Scenario analysis is a key tool for organizations wanting to unpick and understand the complexities of a digitally disrupted environment. We have developed a set of four scenarios each describing a challenging new business world in 2025. The scenarios focus on external factors over which individual organizations have little or no control. In order to challenge thinking and help decision-makers test their strategy and underlying assumptions we have identified the three factors which will lead to the greatest uncertainty and change:
Shifting geographies: How will the global economy work in 2025?
Blurring industry boundaries: How will companies organize across sectors in 2025?
Evolving digital behavior: How will the consumer react to Internet ubiquity in 2025?
The interplay of these factors leads to numerous different possible futures. We have selected four combinations which provide thought-provoking and challenging business conditions.
Scenario: Global Bazaar
What happens in an open geopolitical environment where new revenue streams are unlocked by technology? Global Bazaar is a scenario of business transformation and continuous change. However, corporate volatility remains high, which means guaranteeing stable business results is challenging with fluid markets and hyper-competition.
Scenario: Cautious Capitalism
Concerned consumers reclaim their data and turn to privacy-friendly companies. This triggers new competitive dynamics, challenging digital players and reining in opportunities for cross-industry platforms. Cautious Capitalism describes a global and open business landscape challenged by a shift in consumers’ digital behavior.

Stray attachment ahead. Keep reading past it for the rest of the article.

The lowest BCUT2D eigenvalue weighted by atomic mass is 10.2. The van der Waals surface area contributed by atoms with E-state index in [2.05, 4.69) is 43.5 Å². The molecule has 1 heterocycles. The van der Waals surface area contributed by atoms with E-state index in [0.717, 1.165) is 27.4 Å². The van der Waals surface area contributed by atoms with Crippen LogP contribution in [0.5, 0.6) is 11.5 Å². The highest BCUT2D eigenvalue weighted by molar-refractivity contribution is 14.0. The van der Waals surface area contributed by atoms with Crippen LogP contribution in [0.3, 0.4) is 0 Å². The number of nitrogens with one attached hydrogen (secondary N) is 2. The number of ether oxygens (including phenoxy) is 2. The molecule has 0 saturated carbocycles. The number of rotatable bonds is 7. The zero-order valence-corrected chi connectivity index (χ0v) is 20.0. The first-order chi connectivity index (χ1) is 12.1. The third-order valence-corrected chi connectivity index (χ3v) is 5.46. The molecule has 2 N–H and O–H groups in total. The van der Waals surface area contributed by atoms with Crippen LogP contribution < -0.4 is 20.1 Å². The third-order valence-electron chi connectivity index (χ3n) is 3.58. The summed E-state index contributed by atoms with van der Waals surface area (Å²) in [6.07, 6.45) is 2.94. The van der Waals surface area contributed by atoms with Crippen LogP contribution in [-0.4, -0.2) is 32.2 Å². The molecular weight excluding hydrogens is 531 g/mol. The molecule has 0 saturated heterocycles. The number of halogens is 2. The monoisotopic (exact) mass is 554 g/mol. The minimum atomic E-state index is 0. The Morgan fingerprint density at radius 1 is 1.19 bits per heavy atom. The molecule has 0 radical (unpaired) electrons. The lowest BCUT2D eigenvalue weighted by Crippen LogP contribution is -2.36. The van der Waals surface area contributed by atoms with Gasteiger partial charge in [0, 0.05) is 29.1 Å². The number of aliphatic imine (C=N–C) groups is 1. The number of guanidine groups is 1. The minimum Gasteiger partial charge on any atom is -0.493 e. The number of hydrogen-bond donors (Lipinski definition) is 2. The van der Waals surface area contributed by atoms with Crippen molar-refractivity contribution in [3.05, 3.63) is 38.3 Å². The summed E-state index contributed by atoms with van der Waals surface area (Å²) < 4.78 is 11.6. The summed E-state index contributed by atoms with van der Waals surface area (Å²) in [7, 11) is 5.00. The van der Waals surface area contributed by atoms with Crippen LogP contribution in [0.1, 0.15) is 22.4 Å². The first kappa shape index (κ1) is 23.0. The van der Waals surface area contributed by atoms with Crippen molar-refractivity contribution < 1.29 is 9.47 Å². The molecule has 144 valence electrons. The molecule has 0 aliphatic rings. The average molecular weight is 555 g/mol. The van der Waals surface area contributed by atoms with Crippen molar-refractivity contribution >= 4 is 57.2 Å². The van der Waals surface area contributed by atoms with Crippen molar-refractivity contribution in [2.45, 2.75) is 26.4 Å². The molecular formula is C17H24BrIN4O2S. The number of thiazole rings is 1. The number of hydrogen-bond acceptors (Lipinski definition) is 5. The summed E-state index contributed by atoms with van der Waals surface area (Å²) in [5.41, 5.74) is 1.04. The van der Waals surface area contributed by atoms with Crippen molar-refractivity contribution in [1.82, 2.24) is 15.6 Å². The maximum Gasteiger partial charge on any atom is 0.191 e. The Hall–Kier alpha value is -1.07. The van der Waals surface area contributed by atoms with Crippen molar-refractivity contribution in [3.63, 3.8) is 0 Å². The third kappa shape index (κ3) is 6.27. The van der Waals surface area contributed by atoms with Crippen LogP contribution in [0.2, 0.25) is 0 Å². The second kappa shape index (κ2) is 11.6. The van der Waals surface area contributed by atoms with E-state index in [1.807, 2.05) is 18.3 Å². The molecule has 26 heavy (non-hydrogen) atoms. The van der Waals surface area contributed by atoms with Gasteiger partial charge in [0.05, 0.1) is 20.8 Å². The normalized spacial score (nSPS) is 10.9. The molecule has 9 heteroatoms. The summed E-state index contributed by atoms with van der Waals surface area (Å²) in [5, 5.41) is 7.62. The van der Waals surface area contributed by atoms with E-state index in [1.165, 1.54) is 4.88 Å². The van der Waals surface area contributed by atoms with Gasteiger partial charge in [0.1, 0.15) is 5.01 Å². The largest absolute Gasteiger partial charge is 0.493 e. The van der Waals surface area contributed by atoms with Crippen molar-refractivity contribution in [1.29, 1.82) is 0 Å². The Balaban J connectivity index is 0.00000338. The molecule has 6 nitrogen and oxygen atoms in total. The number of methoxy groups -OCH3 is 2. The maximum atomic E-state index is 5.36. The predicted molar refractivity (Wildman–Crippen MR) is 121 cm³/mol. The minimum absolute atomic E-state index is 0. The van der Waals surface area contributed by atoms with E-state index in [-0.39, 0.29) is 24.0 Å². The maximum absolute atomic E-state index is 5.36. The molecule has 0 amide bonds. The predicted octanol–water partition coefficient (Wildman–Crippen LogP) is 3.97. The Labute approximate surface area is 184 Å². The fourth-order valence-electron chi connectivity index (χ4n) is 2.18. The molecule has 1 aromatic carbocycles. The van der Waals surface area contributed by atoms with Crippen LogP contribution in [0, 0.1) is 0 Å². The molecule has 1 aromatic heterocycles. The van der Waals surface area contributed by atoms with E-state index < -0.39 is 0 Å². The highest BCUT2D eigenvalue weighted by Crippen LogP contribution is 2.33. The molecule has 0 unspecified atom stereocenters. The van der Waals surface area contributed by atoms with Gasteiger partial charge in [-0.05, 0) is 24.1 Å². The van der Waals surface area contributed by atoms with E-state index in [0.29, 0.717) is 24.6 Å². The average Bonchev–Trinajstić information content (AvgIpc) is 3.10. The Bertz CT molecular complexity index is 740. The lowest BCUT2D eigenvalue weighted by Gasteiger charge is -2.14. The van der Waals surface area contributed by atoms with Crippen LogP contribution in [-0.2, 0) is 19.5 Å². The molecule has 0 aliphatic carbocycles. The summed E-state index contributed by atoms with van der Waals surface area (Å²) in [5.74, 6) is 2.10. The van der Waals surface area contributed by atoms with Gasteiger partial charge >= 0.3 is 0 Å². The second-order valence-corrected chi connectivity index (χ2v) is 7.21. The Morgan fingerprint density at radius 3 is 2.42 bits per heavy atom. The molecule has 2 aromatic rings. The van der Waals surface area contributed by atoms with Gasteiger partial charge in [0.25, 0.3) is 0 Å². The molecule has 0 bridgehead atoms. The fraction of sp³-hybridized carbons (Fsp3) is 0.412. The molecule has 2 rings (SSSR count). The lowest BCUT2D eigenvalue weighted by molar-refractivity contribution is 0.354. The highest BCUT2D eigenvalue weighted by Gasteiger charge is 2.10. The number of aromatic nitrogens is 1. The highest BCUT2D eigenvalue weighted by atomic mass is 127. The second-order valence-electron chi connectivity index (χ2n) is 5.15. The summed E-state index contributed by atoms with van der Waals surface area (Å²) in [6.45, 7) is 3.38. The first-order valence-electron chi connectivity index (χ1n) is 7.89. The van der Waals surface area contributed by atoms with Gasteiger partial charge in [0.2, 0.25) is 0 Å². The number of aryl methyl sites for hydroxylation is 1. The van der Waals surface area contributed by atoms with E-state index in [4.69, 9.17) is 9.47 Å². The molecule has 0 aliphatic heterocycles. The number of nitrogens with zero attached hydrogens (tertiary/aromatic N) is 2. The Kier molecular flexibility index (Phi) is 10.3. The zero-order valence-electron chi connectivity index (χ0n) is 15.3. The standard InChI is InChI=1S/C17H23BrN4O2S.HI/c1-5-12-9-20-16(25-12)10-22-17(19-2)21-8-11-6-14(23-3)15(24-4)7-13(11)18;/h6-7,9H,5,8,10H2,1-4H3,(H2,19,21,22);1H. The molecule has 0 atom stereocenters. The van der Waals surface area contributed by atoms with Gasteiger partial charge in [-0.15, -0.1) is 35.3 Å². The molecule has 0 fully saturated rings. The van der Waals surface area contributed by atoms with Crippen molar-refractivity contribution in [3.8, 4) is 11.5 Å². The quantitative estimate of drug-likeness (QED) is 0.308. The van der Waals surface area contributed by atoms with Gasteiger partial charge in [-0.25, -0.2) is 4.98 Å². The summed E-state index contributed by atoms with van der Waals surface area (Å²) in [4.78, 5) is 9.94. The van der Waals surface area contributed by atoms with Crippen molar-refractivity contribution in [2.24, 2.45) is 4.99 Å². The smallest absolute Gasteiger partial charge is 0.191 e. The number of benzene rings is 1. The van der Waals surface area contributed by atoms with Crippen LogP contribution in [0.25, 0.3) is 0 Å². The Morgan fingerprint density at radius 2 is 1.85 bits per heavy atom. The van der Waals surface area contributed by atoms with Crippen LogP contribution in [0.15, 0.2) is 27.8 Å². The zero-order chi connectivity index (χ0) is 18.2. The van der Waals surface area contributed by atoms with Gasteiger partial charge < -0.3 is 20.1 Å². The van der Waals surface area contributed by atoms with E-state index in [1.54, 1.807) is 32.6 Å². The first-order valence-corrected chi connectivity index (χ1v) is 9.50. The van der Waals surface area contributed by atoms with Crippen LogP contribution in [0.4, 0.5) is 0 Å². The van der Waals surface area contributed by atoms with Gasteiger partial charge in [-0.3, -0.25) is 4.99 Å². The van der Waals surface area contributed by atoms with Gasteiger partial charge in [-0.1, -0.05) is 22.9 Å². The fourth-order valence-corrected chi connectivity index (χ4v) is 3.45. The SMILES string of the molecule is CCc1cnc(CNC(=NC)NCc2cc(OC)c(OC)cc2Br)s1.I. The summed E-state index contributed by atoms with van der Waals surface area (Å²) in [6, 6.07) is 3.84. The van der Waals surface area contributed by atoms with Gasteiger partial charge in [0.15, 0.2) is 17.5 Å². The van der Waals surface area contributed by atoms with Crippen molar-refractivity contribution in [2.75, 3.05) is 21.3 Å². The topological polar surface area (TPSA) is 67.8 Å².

Scenario: Territorial Dominance
Imagine an international environment, where countries step back towards protectionism. Local industry regulation tightens, big regional companies dominate and entrepreneurship is scattered and marginal. Territorial Dominance describes stagnant economic growth and companies focusing on efficiency gains.
Scenario: Regional Marketplace
In Regional Marketplace the world divides into localized clusters, each following its own rules in trade, business policy, and Internet governance. Governments still drive local innovative environments, fostering native disruptive ventures, but protect regional players from international competition.